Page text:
Impact of Trump or Clinton win on Canada’s real estate


The world is watching, waiting…poised. Who will be the next U.S. president?

While political junkies are planning viewing parties for tonight, many analysts, economists and sector specialists are trying to predict what could happen to U.S., world and Canadian financial markets. Canada’s real estate sector is no exception.

Plunging recreational property prices 

“Historically, Americans have been the largest foreign buyer segment in the Canadian commercial and recreational market,” says Phil Soper, CEO of Royal LePage. “Americans—not the Chinese or Japanese, —make up the largest number of foreign buyers in places like Muskoka, Ont., Whistler, B.C. and in Canmore, Alta. Part of the reason is the relative affordability of our recreational properties based on the strength of the American dollar.”

But if the U.S. greenback were to dip in value—say, because of a global lack of confidence of the newly elected leader—this would certainly impact Canadian recreational real estate prices. And that impact could last years. Just look at the Nova Scotia and New Brunswick recreational market. These markets plunged as much as 60% after the 2008/2009 financial collapse, when Americans pulled out en mass. Some of these markets are still in the process or recovering, almost a decade later.

Economy could soften

What’s worse is that promises made by both candidates don’t bode well for exports—and that’s a problem.

“Neither candidate has said things that are particularly encouraging for Canadian trade,” observes Soper. “As both have taken a protectionist stance.”

In relative terms, trade is much more important to Canada than to the United States. The Americans can afford to be insular since they have 325 million people in their market to our less than 35 million. “Any protectionist stance from the U.S. would do significant damage to Canada,” says Soper. And any hit in our slow-growing economy could further prolong our climb out of the ultra-low interest rate environment. Worse, it could prompt lay-offs in certain parts of the country were exports and trade help shape the local economies. This will impact localized housing markets. Think Alberta and low oil prices, and you get the picture.

What if Clinton wins?

Still, Soper is a lot more optimistic for Canada’s economy, and the fate of our real estate market, if Hillary Clinton were to get elected. “She’s been a Secretary of State, a senator and a First Lady,” says Soper, “so she understands the importance of trade.”

While the Democrats have historically taken a more protectionist bent, Soper believes that Clinton has a more worldly view. “I’m fairly confident she’d find a way to ratify the Trans Pacific Partnership Agreement—an important trade deal for Canada.”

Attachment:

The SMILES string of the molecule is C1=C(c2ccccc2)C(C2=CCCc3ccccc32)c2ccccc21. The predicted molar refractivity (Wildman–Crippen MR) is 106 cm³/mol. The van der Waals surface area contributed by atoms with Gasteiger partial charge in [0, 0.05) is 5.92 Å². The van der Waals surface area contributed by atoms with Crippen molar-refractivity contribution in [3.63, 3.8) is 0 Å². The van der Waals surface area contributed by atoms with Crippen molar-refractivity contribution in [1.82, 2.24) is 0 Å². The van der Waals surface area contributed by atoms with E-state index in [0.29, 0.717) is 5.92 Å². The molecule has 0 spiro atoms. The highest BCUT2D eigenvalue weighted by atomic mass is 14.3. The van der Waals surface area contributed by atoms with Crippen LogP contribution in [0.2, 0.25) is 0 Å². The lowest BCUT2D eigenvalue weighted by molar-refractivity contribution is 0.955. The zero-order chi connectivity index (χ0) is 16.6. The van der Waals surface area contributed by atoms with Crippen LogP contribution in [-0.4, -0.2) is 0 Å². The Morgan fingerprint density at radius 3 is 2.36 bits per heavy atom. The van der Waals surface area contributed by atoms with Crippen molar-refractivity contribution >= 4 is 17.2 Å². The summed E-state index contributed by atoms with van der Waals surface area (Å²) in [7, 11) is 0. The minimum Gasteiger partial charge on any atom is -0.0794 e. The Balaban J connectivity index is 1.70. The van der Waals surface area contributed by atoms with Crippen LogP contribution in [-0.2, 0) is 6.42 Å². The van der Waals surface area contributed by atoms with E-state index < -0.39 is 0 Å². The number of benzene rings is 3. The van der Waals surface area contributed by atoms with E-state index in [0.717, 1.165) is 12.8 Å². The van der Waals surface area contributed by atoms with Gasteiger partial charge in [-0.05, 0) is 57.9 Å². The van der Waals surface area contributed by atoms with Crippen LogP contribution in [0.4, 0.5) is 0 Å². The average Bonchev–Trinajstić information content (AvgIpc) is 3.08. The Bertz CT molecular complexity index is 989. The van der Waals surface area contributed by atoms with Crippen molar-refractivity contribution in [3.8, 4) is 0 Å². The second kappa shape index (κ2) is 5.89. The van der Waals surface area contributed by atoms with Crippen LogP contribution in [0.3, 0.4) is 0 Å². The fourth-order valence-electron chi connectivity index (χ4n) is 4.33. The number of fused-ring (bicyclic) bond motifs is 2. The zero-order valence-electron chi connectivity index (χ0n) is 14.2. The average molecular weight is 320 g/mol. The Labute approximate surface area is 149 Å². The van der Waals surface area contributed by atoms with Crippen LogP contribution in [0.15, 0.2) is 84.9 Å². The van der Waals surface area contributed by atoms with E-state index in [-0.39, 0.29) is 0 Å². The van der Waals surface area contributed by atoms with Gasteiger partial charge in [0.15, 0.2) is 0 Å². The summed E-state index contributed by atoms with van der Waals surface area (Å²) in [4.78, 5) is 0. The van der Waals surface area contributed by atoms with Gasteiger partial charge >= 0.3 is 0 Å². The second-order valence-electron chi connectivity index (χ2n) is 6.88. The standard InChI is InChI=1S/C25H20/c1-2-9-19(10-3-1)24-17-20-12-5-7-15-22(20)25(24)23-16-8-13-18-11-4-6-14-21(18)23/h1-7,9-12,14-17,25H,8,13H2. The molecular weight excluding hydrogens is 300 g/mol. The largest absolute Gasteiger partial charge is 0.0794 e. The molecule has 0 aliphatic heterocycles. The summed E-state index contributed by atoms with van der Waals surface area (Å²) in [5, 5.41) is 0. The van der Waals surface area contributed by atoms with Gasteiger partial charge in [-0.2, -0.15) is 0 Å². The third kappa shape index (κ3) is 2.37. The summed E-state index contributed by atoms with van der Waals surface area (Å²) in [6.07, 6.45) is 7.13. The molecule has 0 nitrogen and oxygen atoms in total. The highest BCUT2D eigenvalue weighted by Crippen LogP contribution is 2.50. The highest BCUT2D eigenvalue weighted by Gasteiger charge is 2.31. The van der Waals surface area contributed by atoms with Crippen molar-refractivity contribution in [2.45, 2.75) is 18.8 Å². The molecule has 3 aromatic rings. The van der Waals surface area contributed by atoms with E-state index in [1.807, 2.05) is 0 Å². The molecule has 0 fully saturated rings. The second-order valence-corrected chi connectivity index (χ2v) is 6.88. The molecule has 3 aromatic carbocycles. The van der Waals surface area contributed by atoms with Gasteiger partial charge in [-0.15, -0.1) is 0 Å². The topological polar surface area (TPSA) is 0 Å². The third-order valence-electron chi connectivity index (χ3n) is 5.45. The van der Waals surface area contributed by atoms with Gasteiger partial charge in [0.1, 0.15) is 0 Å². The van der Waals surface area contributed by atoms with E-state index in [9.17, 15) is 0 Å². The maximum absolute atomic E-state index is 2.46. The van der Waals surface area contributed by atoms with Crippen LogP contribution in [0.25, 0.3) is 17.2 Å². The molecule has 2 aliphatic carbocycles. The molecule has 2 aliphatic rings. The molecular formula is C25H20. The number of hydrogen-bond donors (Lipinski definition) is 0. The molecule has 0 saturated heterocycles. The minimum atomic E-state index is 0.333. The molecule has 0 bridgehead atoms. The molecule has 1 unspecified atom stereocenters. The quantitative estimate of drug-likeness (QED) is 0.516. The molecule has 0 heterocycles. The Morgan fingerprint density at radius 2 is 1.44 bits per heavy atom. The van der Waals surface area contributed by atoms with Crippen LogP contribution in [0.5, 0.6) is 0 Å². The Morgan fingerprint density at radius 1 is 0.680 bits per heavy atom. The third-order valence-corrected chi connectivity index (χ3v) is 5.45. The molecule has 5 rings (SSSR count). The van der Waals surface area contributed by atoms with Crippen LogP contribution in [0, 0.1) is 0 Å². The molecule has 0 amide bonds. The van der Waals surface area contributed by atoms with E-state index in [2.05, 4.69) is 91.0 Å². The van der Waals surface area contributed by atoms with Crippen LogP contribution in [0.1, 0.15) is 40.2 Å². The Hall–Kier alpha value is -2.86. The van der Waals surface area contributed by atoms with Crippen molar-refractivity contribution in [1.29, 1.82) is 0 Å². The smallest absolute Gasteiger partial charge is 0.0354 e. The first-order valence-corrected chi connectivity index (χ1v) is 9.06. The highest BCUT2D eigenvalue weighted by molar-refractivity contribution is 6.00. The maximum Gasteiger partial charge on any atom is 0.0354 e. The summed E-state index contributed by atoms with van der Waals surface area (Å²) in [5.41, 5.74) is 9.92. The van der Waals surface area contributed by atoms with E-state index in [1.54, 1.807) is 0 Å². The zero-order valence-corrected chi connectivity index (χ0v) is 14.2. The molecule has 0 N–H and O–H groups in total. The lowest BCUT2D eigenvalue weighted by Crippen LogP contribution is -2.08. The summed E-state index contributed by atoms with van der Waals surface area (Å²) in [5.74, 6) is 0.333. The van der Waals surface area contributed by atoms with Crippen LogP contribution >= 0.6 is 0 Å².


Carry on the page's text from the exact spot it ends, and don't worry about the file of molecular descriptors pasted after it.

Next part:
What if Trump wins?

If Donald Trump were to win, Soper isn’t so confident. “The Republican party has carried the banner of business-friendly for decades, but Trump has outlined a platform that most business people and leading economists say is very damaging”—both to the U.S. and to the Canadian economy.

For instance, Trump’s plan to place massive tariffs on Chinese imported goods “essentially means he’ll start a trade-war with one of America’s biggest and most important trade partners,” says Soper. This will hurt the U.S. economy and this retraction will be felt among all trade partners, including Canada.

Also, Trump’s plan to “tear up NAFTA,” could end up creating yet another trade war. Plus, Trump’s promise to deport 11 million workers—because they presumably entered the country illegally—will have a dangerous impact on America’s currently tight labour market. Unemployment in the U.S. dipped below 5% in October. “The country is entering what economists call full employment,” says Soper. “By taking that many workers out of the labour force, Trump could bring business to a grinding halt.” That won’t bode well for slow-growing economies.

Urban property prices could rise

Still, the gloomy outlook of a potential Trump presidency may have one silver lining: it could mean an influx of Americans immigrating to Canada.

We could actually see a surge in demand for Canadian homes, says Soper. “The rhetoric of social unrest that has built up over the last few years in the U.S. may have reached a point where some are so fed-up that they decide to head north.”

This would certainly bolster “Brand Canada,” says Soper. In the last 10 or 15 years, the world’s view of Canada has improved significantly. “We’ve attracted a lot of positive attention,” Soper says. “From Voguenaming Queen Street West in Toronto as the second coolest street in the world, to various happiness and liveability rankings from respected organizations, like The Economist, our nation is now considered a top place to live,” says Soper. More demand, may help support real estate prices, particularly in larger urban centres. Of course, this assumes the American dollar won’t lose value and remove the relatively high purchasing power a U.S. buyer would have in Canada.

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